The penalty will be calculated at 20% of the difference between the normal tax payable for your estimate and tax calculated on 80% your actual taxable income.

Let's work this out with the help of another example.

Richard is a provisional taxpayer and as such he's required to submit his second provisional tax return in February 2015.

He's been distracted and busy as he's setting up a new branch for his business and his accountant, who normally prepares his provisional return, has taken leave. To add to his stress, he hasn’t had the time to review the February management accounts for his business yet either. He's under pressure and so decides to give a rough estimate of his taxable income, erring on the lower side, with the intention of topping up the underpayment when he files his annual tax return.

He imagines a taxable income of R1,200,000 is a reasonable estimate, so he adds it to his second provisional return and submits in February 2015.

Come August 2015, he completes his Income Tax Return (ITR12) and receives his Tax Assessment (ITA34), which reflects his actual taxable income of R1,600,000 for the year - and a penalty of R6,400.

Because Richard was not aware of the risk of under-estimating his actual taxable income, his estimate of R1,200,000 was less than 80% of his actual taxable income of R1,600,000. (80% X R1,600,000 = R1,280,000). SARS has calculated his penalty as follows:

Tax on 80% of actual taxable income (R1,280,000) = R425,246

Total tax paid (first plus second provisional tax payments) = R393,246 (Use our handy income tax calculator to work out your tax obligation)

Calculation of penalty = R425,246 – R393,246 = R32,000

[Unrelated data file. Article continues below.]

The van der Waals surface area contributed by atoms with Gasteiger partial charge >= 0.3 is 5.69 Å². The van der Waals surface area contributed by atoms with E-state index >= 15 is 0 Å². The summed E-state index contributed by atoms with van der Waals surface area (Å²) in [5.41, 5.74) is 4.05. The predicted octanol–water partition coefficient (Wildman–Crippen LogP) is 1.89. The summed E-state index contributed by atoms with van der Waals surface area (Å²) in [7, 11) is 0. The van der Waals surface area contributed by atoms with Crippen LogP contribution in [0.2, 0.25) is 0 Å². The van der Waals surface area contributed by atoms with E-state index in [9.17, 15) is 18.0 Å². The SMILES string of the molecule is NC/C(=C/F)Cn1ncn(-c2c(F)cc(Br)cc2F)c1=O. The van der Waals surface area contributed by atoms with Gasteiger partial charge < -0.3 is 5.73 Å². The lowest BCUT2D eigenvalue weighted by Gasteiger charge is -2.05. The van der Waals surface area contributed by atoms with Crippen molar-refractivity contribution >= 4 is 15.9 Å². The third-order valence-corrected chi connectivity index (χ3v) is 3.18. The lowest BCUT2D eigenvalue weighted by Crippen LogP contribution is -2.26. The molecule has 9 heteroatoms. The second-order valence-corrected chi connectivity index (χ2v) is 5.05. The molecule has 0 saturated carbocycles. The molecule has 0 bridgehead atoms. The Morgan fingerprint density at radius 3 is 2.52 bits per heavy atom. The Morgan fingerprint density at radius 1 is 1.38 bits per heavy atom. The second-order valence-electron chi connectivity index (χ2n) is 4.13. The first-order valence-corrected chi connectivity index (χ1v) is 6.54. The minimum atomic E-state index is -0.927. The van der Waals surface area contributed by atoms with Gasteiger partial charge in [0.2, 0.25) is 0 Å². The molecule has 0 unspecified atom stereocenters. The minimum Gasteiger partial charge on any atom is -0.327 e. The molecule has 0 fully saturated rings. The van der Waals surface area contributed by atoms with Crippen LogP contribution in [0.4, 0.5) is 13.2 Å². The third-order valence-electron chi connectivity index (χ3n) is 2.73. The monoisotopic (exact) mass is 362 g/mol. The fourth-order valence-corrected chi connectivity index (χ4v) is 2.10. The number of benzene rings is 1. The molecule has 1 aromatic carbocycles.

Penalty amount = 20% of R32,000 = R6,400

Bear in mind that, in either instance, SARS can also lump on 9.25% interest on the underpaid tax amount, adding to monetary waste. In order to avoid these pointless under-estimation penalties, never simply guess a number for SARS. Apply effective estimation measures and, where possible, use your previous year as a base point. SARS can ask you to justify your estimations, so it's a good idea to keep proper records of your calculations and input data.

3. Late Submission Penalty

SARS doesn't mess around when it comes to late submissions of tax returns and / or payments. Even a day late is considered late enough to apply a penalty. If you file your provisional tax return after the deadline, SARS considers you to have submitted a 'nil' return – or one where your estimate of taxable income is equal to zero.

Unless your actual taxable income is, in fact, zero, this will result in the 20% under-estimation penalty being imposed. This rule came about for tax years starting 1 March 2015.

4. Late Payment and Under-Estimation Penalty

What would happen if you've been penalised for a late payment on one of your provisional tax payments, and then your annual assessment shows that you've under-estimated your taxable income too?

Fortunately SARS won't demand the full amounts of both penalties applicable, but you're still in for an additional charge. In this case, the under-estimation penalty will be reduced by the late payment penalty already applied.

Let's look at John again as an example.

We'll pretend his second provisional payment of R12,000 was late by a few days. SARS applied the 10% late payment penalty, adding R1,200 to John's statement.

His end of year assessment shows he's under-estimated his taxable income and is liable for a penalty of R1,475.

Considering the late penalty has already been applied though, SARS will deduct this amount from his under-estimation penalty, therefore (R1,475 – R1,200) = R275 will be added to his penalties for the year.

Reversal of Provisional Tax Penalties

These rules and penalties may seem harsh, but they exist to deter taxpayer's from deliberately postponing or intentionally underpaying their tax.

But sometimes things happen outside of your control. Perhaps your bank experienced downtime on the 28th February and caused your payment to reach SARS late!

If you have a valid and genuine reason for paying or submitting late, and you can provide evidence to back up your case to SARS, it's likely that they'll reverse your penalty – or at least part thereof.

Our parting advice to avoid expensive penalties is to ensure that you're not leaving your tax returns – provisional or annual – until the last minute. Eliminate the need for guesstimations by keeping a record of plausible projections of your annual income, and have reminders on email or your calendar to notify you about important tax dates.